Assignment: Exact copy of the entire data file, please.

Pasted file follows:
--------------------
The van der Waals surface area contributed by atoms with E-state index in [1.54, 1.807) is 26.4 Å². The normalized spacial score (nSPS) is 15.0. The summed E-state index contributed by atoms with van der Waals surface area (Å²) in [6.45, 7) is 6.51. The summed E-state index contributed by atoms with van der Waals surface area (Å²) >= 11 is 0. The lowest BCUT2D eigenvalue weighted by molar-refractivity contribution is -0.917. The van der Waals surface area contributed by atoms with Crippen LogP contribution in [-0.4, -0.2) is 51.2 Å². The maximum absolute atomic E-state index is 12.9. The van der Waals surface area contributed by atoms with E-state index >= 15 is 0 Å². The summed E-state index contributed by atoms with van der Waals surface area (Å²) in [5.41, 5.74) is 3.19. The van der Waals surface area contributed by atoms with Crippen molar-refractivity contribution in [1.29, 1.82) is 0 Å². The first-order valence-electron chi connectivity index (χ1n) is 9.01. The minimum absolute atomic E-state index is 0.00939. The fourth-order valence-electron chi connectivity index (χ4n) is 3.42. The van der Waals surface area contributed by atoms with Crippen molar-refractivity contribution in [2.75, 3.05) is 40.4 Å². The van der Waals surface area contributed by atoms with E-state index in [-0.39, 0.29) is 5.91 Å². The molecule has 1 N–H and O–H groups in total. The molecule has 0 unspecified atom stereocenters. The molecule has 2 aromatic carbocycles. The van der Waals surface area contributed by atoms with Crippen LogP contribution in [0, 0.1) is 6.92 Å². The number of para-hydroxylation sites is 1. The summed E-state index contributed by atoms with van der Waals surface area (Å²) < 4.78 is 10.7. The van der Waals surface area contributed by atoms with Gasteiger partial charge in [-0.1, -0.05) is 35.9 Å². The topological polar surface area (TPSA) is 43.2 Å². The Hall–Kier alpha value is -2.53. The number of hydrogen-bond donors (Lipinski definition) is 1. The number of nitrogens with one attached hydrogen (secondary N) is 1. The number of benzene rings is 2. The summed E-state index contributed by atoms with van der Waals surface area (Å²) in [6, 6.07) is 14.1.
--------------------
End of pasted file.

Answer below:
The van der Waals surface area contributed by atoms with E-state index in [1.54, 1.807) is 26.4 Å². The normalized spacial score (nSPS) is 15.0. The summed E-state index contributed by atoms with van der Waals surface area (Å²) in [6.45, 7) is 6.51. The summed E-state index contributed by atoms with van der Waals surface area (Å²) >= 11 is 0. The lowest BCUT2D eigenvalue weighted by molar-refractivity contribution is -0.917. The van der Waals surface area contributed by atoms with Crippen LogP contribution in [-0.4, -0.2) is 51.2 Å². The maximum absolute atomic E-state index is 12.9. The van der Waals surface area contributed by atoms with E-state index >= 15 is 0 Å². The summed E-state index contributed by atoms with van der Waals surface area (Å²) in [5.41, 5.74) is 3.19. The van der Waals surface area contributed by atoms with Crippen molar-refractivity contribution in [1.29, 1.82) is 0 Å². The first-order valence-electron chi connectivity index (χ1n) is 9.01. The minimum absolute atomic E-state index is 0.00939. The fourth-order valence-electron chi connectivity index (χ4n) is 3.42. The van der Waals surface area contributed by atoms with Crippen molar-refractivity contribution in [2.75, 3.05) is 40.4 Å². The van der Waals surface area contributed by atoms with E-state index in [-0.39, 0.29) is 5.91 Å². The molecule has 1 N–H and O–H groups in total. The molecule has 0 unspecified atom stereocenters. The molecule has 2 aromatic carbocycles. The van der Waals surface area contributed by atoms with Crippen LogP contribution in [0, 0.1) is 6.92 Å². The number of para-hydroxylation sites is 1. The summed E-state index contributed by atoms with van der Waals surface area (Å²) < 4.78 is 10.7. The van der Waals surface area contributed by atoms with Gasteiger partial charge in [-0.1, -0.05) is 35.9 Å². The topological polar surface area (TPSA) is 43.2 Å². The Hall–Kier alpha value is -2.53. The number of hydrogen-bond donors (Lipinski definition) is 1. The number of nitrogens with one attached hydrogen (secondary N) is 1. The number of benzene rings is 2. The summed E-state index contributed by atoms with van der Waals surface area (Å²) in [6, 6.07) is 14.1.